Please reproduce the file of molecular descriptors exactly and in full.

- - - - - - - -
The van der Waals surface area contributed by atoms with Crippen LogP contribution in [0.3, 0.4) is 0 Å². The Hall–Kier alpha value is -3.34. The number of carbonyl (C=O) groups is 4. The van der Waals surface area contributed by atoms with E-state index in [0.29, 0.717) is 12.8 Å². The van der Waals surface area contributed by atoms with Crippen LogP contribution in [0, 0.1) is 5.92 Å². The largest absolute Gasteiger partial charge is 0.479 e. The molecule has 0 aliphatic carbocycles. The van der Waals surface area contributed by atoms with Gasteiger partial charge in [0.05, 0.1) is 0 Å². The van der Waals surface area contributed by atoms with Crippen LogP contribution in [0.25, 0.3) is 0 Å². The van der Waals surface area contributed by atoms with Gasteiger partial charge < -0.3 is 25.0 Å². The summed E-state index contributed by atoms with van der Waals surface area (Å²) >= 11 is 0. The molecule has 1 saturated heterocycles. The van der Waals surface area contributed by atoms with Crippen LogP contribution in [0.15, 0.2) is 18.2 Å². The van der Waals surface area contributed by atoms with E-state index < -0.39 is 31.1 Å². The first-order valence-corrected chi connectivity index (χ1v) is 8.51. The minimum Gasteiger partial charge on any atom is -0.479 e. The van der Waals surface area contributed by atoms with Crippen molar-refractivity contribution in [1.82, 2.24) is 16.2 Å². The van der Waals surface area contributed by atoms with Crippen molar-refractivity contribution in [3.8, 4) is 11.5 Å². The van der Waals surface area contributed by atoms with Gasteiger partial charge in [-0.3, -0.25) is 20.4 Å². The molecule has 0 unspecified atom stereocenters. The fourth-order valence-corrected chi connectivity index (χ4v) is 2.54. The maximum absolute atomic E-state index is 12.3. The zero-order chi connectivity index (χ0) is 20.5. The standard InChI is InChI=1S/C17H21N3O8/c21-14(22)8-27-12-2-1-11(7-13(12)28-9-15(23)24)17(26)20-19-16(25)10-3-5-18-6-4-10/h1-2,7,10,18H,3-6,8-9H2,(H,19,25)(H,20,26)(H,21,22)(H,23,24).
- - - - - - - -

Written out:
The van der Waals surface area contributed by atoms with Crippen LogP contribution in [0.3, 0.4) is 0 Å². The Hall–Kier alpha value is -3.34. The number of carbonyl (C=O) groups is 4. The van der Waals surface area contributed by atoms with E-state index in [0.29, 0.717) is 12.8 Å². The van der Waals surface area contributed by atoms with Crippen LogP contribution in [0, 0.1) is 5.92 Å². The largest absolute Gasteiger partial charge is 0.479 e. The molecule has 0 aliphatic carbocycles. The van der Waals surface area contributed by atoms with Gasteiger partial charge in [0.05, 0.1) is 0 Å². The van der Waals surface area contributed by atoms with Crippen LogP contribution in [0.25, 0.3) is 0 Å². The van der Waals surface area contributed by atoms with Gasteiger partial charge < -0.3 is 25.0 Å². The summed E-state index contributed by atoms with van der Waals surface area (Å²) >= 11 is 0. The molecule has 1 saturated heterocycles. The van der Waals surface area contributed by atoms with Crippen LogP contribution in [0.15, 0.2) is 18.2 Å². The van der Waals surface area contributed by atoms with E-state index < -0.39 is 31.1 Å². The first-order valence-corrected chi connectivity index (χ1v) is 8.51. The minimum Gasteiger partial charge on any atom is -0.479 e. The van der Waals surface area contributed by atoms with Crippen molar-refractivity contribution in [1.82, 2.24) is 16.2 Å². The van der Waals surface area contributed by atoms with Crippen molar-refractivity contribution in [3.8, 4) is 11.5 Å². The van der Waals surface area contributed by atoms with Gasteiger partial charge in [-0.3, -0.25) is 20.4 Å². The molecule has 0 unspecified atom stereocenters. The fourth-order valence-corrected chi connectivity index (χ4v) is 2.54. The maximum absolute atomic E-state index is 12.3. The zero-order chi connectivity index (χ0) is 20.5. The standard InChI is InChI=1S/C17H21N3O8/c21-14(22)8-27-12-2-1-11(7-13(12)28-9-15(23)24)17(26)20-19-16(25)10-3-5-18-6-4-10/h1-2,7,10,18H,3-6,8-9H2,(H,19,25)(H,20,26)(H,21,22)(H,23,24).